You might also see the southern emu wren, red-eared firetail finch, white-breasted robins and western spinebills.

Lake Seppings, close to town, is located off Golf Links Road. This wetland contains waterbirds such as blue-billed duck, musk duck, hoary-headed grebe and cormorants, Australian reed-warbler, red-winged fairy wren, western golden whistler and white-breasted robin. Red-eared firetails breed here. 


Check around the lakes near Esperance, the offshore islands and Cape Le Grande National Park.


Big Swamp in the centre of town has many waterbirds and some bush birds and is surrounded by a flat walk path. Bunbury Wildlife Park has many species of birds, mammals and reptiles with large walk-in aviaries, a cafe, children’s playground and toilet facilities.

Leschenault Estuary 

Leschenault Estuary has migratory waders between October and March plus resident raptors including a number of nesting osprey and bush birds.

Near Mandurah: Samphire Cove Nature Reserve and Creery Wetlands Nature Reserve

Creery Island is a nesting place for the threatened fairy tern. The bay inshore of Creery Island supports large numbers of bar-tailed godwit, great knot, eastern curlew, banded stilt and pacific golden plover. Australian white ibis and yellow-billed spoonbill feed in the shallows as do grey teal and black ducks. Lake McLarty is also worth checking although it can dry out in summer.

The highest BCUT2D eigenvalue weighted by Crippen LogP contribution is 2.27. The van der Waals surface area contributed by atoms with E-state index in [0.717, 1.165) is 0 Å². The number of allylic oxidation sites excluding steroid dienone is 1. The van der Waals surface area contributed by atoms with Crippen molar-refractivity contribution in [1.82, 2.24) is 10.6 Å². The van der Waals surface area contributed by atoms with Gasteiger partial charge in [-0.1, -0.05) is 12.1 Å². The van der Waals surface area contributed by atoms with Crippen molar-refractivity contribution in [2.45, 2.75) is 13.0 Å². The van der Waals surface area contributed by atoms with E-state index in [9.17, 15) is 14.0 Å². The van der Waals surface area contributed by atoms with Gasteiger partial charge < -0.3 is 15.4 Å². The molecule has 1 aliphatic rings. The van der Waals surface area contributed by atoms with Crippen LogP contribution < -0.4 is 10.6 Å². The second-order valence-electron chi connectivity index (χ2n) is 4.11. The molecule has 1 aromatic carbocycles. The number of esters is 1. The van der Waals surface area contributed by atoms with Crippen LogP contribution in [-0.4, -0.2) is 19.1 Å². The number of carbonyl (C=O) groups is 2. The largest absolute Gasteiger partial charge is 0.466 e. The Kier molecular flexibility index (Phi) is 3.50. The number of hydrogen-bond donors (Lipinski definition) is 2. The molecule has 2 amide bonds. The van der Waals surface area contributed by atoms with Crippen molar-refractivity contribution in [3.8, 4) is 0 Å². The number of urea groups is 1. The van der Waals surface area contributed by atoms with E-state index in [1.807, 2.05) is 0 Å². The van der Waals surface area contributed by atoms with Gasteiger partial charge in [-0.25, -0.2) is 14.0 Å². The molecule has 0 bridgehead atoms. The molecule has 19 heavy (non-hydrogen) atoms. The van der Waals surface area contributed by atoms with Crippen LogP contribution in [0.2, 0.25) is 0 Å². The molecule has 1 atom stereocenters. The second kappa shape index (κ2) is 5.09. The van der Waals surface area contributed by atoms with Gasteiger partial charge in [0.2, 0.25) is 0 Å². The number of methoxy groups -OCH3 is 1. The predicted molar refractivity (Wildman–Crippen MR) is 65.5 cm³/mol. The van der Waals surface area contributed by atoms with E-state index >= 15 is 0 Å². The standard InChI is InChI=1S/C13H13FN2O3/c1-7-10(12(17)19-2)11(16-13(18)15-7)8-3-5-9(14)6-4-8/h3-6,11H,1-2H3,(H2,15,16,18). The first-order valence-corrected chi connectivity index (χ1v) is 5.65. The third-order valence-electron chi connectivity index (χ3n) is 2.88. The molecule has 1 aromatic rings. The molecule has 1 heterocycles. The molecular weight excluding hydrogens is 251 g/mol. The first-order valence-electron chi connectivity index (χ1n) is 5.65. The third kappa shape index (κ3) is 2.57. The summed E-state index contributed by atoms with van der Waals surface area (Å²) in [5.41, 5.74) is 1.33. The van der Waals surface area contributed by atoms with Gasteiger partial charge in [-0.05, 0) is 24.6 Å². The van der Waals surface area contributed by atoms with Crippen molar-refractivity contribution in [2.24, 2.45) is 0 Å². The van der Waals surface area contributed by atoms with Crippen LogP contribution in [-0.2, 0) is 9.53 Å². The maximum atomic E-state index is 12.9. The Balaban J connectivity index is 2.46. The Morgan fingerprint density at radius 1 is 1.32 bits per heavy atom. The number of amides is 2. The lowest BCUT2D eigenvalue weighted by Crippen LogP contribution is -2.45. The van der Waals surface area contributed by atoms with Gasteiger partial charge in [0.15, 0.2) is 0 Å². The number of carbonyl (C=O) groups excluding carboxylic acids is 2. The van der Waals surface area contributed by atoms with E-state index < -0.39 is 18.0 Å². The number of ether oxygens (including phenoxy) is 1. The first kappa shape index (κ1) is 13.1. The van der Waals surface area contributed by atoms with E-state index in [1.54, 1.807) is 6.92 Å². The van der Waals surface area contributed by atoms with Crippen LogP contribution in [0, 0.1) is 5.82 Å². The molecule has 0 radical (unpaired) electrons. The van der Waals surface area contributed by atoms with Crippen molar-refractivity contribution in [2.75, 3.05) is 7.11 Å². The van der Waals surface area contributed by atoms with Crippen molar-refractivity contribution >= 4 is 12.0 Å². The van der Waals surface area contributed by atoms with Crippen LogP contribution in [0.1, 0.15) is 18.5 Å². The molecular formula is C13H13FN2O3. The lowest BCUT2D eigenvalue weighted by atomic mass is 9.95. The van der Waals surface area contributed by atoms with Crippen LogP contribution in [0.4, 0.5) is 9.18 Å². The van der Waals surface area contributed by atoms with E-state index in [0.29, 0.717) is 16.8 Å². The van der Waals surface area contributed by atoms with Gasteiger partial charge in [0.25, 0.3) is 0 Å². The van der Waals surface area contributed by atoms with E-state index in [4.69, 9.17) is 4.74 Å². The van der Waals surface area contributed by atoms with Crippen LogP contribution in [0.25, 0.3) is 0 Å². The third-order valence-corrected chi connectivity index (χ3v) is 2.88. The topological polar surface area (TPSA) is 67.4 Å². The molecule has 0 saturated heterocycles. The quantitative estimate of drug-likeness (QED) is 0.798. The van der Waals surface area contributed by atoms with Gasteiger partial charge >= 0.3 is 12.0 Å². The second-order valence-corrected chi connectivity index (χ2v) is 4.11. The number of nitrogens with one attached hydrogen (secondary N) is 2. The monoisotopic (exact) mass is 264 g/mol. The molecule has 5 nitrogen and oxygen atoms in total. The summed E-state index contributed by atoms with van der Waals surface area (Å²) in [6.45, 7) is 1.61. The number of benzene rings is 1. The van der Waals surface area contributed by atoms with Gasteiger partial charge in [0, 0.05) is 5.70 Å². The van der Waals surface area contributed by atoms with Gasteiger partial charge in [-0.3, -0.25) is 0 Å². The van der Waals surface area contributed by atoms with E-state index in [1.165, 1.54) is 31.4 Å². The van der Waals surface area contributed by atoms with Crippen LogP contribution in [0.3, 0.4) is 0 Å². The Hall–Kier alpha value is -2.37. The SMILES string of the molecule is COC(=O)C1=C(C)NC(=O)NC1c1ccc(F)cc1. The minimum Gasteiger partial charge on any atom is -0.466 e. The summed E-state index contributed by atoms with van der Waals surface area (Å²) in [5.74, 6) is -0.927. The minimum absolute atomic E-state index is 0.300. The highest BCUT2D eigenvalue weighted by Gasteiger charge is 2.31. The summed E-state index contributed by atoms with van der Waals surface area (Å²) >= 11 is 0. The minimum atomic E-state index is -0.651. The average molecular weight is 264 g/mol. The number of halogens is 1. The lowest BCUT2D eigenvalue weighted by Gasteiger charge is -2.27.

Herdsman Lake has many species of water birds and bush birds and is easily accessible from the CBD. Lake Monger, Tomato Lake, Star Swamp, Lake Claremont and Bibra Lake are all good locations.


Coalseam Reserve has many interesting species. The Station Stays in the Midwest offer camping and cheap accommodation for keen birders looking for parrots, cockatoos and chats and many semi-desert birds. Also check out Carnarvon, Chinamans Pool, One Tree Point, Small Boat Harbour, Bibbawarra Bore and Rocky Pool.


Try Karratha’s back beach around the mangroves, Harding Dam near Roebourne, Millstream-Chichester National Park and Karijini National Park.


Look at Broome Golf Course, the sewerage works and Streeter’s Jetty. Broome Bird Observatory (BirdLife WA) and Roebuck Bay have thousands of seasonal waders and shorebirds. Kununurra is a birder’s delight. See many species on an Ord River boat cruise from Lake Argyle to Lake Kununurra as well as at caravan parks, sewerage ponds and Hidden Valley.

Top picture: An osprey clutches a mullet above the Swan River. Picture: Chris Tate